• As listed above in General Tips, make sure the end-joints of adjacent rows are staggered at least 6” to have a more appealing overall look (which is called a “stair-step” pattern).


Make sure you are using the correct staple gun, adapter, fasteners, and PSI setting on the compressor.

  • Practice installing on an extra piece of wood. Check for any damage to the board (surface damage, tongue damage, etc.). Make any adjustments and corrections BEFORE you start installing the rest of the floor. Once you have made your adjustments, destroy the “practice” board.

REMINDER: Take boards from multiple boxes while installing. Do not install 2 pieces from the same box in a row – mix the colors and shades while installing to get a more favorable overall look. Also, remember to stagger the end-joints of adjacent rows at least 6” to create a more appealing look for the floor.

  • Begin installing with several different rows at a time, securing each board with at least two fasteners. To avoid splitting the board, put the fasteners 3” – 4” apart and 1” – 2” from the ends. Make sure you press firmly together before fastening to eliminate gaps between the boards.
  • The last one or two rows will need to be installed similar to the first two rows. They will need to be face-nailed where blind-nailing is not possible. Brad-nail or pre-drill and face-nail on the tongue side matching the nailing pattern used in the first row.
  • The final row should be ripped to size and face-nailed. If it is less than 1” wide, it should be glued to the previous row BEFORE that row is installed and the two joined pieces should be face-nailed as one board.


Use only the proper adhesive. If you are using a Moisture Based Adhesive, Artisan recommends CFS PW0811. Again, refer to the above instructions on the use of a Moisture Based Adhesive and make sure you have the correct conditions to use it.*

  • Make sure to use the appropriate trowel to get the correct coverage rate with the adhesive. It is recommended to use a V-Notch trowel with these dimensions when using a Urethane Adhesive: ¼” D x 3/16” W x ½” SP x 5/16” Foot. This trowel will leave the correct ridges of adhesive on the floor (with very little adhesive between the ridges).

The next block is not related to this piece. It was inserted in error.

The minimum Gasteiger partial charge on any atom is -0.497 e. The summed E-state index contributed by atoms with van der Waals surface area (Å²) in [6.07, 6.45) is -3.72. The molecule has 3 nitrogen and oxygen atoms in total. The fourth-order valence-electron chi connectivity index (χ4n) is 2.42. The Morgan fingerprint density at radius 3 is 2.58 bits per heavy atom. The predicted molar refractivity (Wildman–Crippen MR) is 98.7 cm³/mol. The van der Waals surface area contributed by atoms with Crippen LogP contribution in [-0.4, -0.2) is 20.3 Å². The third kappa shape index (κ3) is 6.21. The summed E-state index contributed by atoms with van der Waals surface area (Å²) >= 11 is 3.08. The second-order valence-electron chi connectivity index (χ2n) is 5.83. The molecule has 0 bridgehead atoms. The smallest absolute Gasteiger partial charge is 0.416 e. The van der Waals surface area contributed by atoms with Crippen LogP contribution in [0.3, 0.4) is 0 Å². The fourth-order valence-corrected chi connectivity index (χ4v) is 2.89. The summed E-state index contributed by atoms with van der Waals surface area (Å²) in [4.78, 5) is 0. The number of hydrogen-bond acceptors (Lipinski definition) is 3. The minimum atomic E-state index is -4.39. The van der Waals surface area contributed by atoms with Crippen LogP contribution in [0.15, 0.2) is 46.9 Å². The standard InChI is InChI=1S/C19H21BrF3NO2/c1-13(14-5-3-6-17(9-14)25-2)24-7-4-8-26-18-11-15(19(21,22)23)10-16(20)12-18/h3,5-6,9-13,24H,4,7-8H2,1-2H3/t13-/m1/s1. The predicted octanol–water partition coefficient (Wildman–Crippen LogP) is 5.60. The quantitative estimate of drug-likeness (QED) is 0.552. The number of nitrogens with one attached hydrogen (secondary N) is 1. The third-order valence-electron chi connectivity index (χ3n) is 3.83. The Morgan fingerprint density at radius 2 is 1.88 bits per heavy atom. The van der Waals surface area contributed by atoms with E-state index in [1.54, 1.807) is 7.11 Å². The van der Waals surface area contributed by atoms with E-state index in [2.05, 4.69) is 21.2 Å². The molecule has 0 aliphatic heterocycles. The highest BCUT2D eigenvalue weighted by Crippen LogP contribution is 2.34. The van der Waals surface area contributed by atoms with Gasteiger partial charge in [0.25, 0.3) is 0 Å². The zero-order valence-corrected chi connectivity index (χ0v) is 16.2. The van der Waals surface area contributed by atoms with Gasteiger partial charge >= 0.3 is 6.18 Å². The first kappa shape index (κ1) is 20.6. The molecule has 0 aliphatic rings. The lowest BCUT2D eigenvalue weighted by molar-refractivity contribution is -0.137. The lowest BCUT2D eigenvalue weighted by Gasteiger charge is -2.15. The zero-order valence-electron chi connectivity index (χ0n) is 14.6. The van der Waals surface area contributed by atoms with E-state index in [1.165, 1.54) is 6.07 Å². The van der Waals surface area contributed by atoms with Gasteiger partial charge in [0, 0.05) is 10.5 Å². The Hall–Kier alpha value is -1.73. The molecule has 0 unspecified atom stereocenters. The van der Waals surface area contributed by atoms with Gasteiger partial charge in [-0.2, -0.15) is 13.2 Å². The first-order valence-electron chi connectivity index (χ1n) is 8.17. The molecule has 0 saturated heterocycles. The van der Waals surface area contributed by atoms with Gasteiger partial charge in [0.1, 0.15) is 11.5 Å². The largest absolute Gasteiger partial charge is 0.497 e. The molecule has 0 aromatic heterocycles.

• Do not apply the adhesive if the room temperature or sub-floor is colder than 65 degrees Fahrenheit.

WARNING: Actual working time with adhesive varies depending on the environmental conditions of the structure. The manufacturer will not be responsible for improper application of adhesives.

NOTE: Urethane adhesive can sometimes be difficult to clean off if you do get some on top of the hardwood you are installing. Make sure to have a Urethane Adhesive Remover or Mineral Spirits and a Terry Cloth readily available to remove excess adhesive.


  • Make sure to use the straightest, longest boards available when installing the first two rows.

REMINDER: Take boards from multiple boxes while installing. Do not install 2 pieces from the same box in a row – mix the colors and shades while installing to get a more favorable overall look. Also, remember to stagger the end-joints of adjacent rows at least 6” to create a more appealing look for the floor.

  • Line up the groove of the first row with the starting point chalk line. The tongue of the boards should be facing the starting wall. Align and securely seat the first row in the adhesive – all additional rows will be pushed back to this row. It must be straight!
  • When installing individual pieces, connect the end-joints first as close to the long tongue and groove as possible. Then slide (push) the long tongue and groove together as tightly as possible. Try to avoid sliding the pieces through the adhesive as much as possible – this will help negate memory pull-back (boards pulling apart once they are in position) and adhesive bleed-through (excess adhesive squeezing out vertically through the joints). You may need to use a scrap piece of the same product as a tapping block to help align the product.